D.H. LAWRENCE AND ITALY is composed of three stories: 'Twilight in Italy', 'Sea and Sardinia' and 'Etruscan Places'. The first two "books" seem to be based on journals he wrote while traveling with his German born lover then wife Frieda, whom he refers to as q-b for queen bee, through various villages on the mainland of Italy and the island of Sardinia. Lawrence does not record his experience of "famous" sights in these two books, in fact he says he is not interested in historical places, museums etc. but rather he wishes to see the people and the places in the out-of-the way areas of Italy. He and Frieda travel by bus, train, and boat--close to the ground.
Those who have read Lawrence's fiction will recognize his writing. He describes what he encounters with a visceral language--people, clothing, food, establishments. Some of the places are stunning and some so filthy you wonder how he could have stayed overnight. He visits lemon and olive groves and various high places along the coast and in the interior valleys. His writing is graphic--the reader will be as appalled and enchanted. He reflects Italy just before and after WWI.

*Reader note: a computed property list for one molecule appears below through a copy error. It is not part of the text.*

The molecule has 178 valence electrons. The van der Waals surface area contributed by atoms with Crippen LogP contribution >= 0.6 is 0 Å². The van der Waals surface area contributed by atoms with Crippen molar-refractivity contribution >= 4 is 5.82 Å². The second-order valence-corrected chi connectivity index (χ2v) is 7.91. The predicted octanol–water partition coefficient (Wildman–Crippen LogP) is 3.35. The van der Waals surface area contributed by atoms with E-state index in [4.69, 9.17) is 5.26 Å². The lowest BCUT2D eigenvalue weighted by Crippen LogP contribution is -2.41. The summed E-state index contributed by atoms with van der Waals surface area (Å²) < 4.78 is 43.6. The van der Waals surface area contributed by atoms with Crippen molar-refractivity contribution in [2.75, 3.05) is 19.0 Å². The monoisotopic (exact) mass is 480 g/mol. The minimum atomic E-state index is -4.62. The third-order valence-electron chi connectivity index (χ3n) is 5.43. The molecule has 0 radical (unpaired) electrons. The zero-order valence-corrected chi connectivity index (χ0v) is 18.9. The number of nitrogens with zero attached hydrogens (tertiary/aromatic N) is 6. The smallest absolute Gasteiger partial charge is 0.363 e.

In the third book, 'Etruscan Places', Lawrence describes his visits to various Etruscan sites, including the painted tombs of Tarquinia. His writing is less descriptive than that of the first two books. He is concerned with nothing less than the meaing of life, and the conflict between religion and truth (he died a few short years later at age 44 so his reflections seem almost prescient). He muses that societies are organized around death or life. He speaks of the use of fertility symbols such as fish and lambs for Christians and dolphins and eggs for Etruscans; the significance of the color vermillion -- male body painting by warrior classes where red paint connotes power contrasted with the the red skin coloring of the Etruscan tomb portraits which seems to have connoted the blood of life. He says the Etuscans loved life and the Romans who subdued them loved power.
Lawrence's book provides good background for those who would know more about Italy. Many of the places he describes have changed since the 1920s--some for the better. The people have changed--their clothing, homes, etc. are less unique and colorful, but they are better fed, warmer in winter, and cleaner. Hopefully their lives are better, but I don't think Lawrence would agree.